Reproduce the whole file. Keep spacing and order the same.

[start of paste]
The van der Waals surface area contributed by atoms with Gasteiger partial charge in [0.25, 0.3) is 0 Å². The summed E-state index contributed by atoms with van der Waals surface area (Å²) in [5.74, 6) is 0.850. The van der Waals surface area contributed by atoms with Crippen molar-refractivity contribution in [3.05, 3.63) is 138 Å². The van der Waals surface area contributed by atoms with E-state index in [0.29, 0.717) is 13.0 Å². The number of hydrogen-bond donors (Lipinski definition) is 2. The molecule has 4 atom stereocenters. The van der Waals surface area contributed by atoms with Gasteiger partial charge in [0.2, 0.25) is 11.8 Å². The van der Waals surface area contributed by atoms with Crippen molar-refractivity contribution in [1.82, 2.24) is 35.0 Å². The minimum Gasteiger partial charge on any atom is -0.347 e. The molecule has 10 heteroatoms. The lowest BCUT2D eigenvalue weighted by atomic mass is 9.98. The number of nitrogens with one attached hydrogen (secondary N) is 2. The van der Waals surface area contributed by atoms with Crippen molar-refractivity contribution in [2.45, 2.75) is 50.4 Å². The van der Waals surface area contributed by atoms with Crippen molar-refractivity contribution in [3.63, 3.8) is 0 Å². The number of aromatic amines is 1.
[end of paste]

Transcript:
The van der Waals surface area contributed by atoms with Gasteiger partial charge in [0.25, 0.3) is 0 Å². The summed E-state index contributed by atoms with van der Waals surface area (Å²) in [5.74, 6) is 0.850. The van der Waals surface area contributed by atoms with Crippen molar-refractivity contribution in [3.05, 3.63) is 138 Å². The van der Waals surface area contributed by atoms with E-state index in [0.29, 0.717) is 13.0 Å². The number of hydrogen-bond donors (Lipinski definition) is 2. The molecule has 4 atom stereocenters. The van der Waals surface area contributed by atoms with Gasteiger partial charge in [0.2, 0.25) is 11.8 Å². The van der Waals surface area contributed by atoms with Crippen molar-refractivity contribution in [1.82, 2.24) is 35.0 Å². The minimum Gasteiger partial charge on any atom is -0.347 e. The molecule has 10 heteroatoms. The lowest BCUT2D eigenvalue weighted by atomic mass is 9.98. The number of nitrogens with one attached hydrogen (secondary N) is 2. The van der Waals surface area contributed by atoms with Crippen molar-refractivity contribution in [2.45, 2.75) is 50.4 Å². The van der Waals surface area contributed by atoms with Crippen molar-refractivity contribution in [3.63, 3.8) is 0 Å². The number of aromatic amines is 1.